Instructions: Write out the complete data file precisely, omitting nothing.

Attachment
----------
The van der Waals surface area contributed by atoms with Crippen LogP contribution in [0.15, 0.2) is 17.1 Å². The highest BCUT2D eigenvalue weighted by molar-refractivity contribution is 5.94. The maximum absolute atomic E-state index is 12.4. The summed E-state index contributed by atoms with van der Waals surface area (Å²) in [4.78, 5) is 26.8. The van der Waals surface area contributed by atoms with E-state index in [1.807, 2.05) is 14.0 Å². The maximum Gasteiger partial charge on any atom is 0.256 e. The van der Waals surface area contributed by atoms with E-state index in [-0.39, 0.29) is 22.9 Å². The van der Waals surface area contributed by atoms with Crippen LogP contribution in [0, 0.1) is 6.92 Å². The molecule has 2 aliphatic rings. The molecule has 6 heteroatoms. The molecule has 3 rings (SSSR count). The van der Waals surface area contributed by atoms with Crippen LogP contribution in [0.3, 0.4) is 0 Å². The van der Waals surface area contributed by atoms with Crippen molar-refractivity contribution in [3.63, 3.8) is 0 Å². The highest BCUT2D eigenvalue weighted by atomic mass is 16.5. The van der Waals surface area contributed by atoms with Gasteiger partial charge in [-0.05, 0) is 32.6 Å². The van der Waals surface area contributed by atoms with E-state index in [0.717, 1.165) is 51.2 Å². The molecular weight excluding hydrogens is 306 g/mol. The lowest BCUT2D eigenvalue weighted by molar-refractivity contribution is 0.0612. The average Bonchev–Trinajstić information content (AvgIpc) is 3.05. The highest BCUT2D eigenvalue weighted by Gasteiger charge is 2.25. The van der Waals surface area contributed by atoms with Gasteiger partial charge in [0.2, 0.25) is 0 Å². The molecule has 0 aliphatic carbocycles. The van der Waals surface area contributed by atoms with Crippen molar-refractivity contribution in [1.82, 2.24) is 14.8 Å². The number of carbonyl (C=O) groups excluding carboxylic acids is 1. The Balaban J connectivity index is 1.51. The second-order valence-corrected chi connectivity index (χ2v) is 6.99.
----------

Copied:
The van der Waals surface area contributed by atoms with Crippen LogP contribution in [0.15, 0.2) is 17.1 Å². The highest BCUT2D eigenvalue weighted by molar-refractivity contribution is 5.94. The maximum absolute atomic E-state index is 12.4. The summed E-state index contributed by atoms with van der Waals surface area (Å²) in [4.78, 5) is 26.8. The van der Waals surface area contributed by atoms with E-state index in [1.807, 2.05) is 14.0 Å². The maximum Gasteiger partial charge on any atom is 0.256 e. The van der Waals surface area contributed by atoms with E-state index in [-0.39, 0.29) is 22.9 Å². The van der Waals surface area contributed by atoms with Crippen LogP contribution in [0, 0.1) is 6.92 Å². The molecule has 2 aliphatic rings. The molecule has 6 heteroatoms. The molecule has 3 rings (SSSR count). The van der Waals surface area contributed by atoms with Crippen LogP contribution in [0.3, 0.4) is 0 Å². The van der Waals surface area contributed by atoms with Crippen molar-refractivity contribution in [3.63, 3.8) is 0 Å². The highest BCUT2D eigenvalue weighted by atomic mass is 16.5. The van der Waals surface area contributed by atoms with Gasteiger partial charge in [-0.05, 0) is 32.6 Å². The van der Waals surface area contributed by atoms with E-state index in [0.717, 1.165) is 51.2 Å². The molecular weight excluding hydrogens is 306 g/mol. The lowest BCUT2D eigenvalue weighted by molar-refractivity contribution is 0.0612. The average Bonchev–Trinajstić information content (AvgIpc) is 3.05. The highest BCUT2D eigenvalue weighted by Gasteiger charge is 2.25. The van der Waals surface area contributed by atoms with Gasteiger partial charge in [0.2, 0.25) is 0 Å². The molecule has 0 aliphatic carbocycles. The van der Waals surface area contributed by atoms with Crippen molar-refractivity contribution in [1.82, 2.24) is 14.8 Å². The number of carbonyl (C=O) groups excluding carboxylic acids is 1. The Balaban J connectivity index is 1.51. The second-order valence-corrected chi connectivity index (χ2v) is 6.99.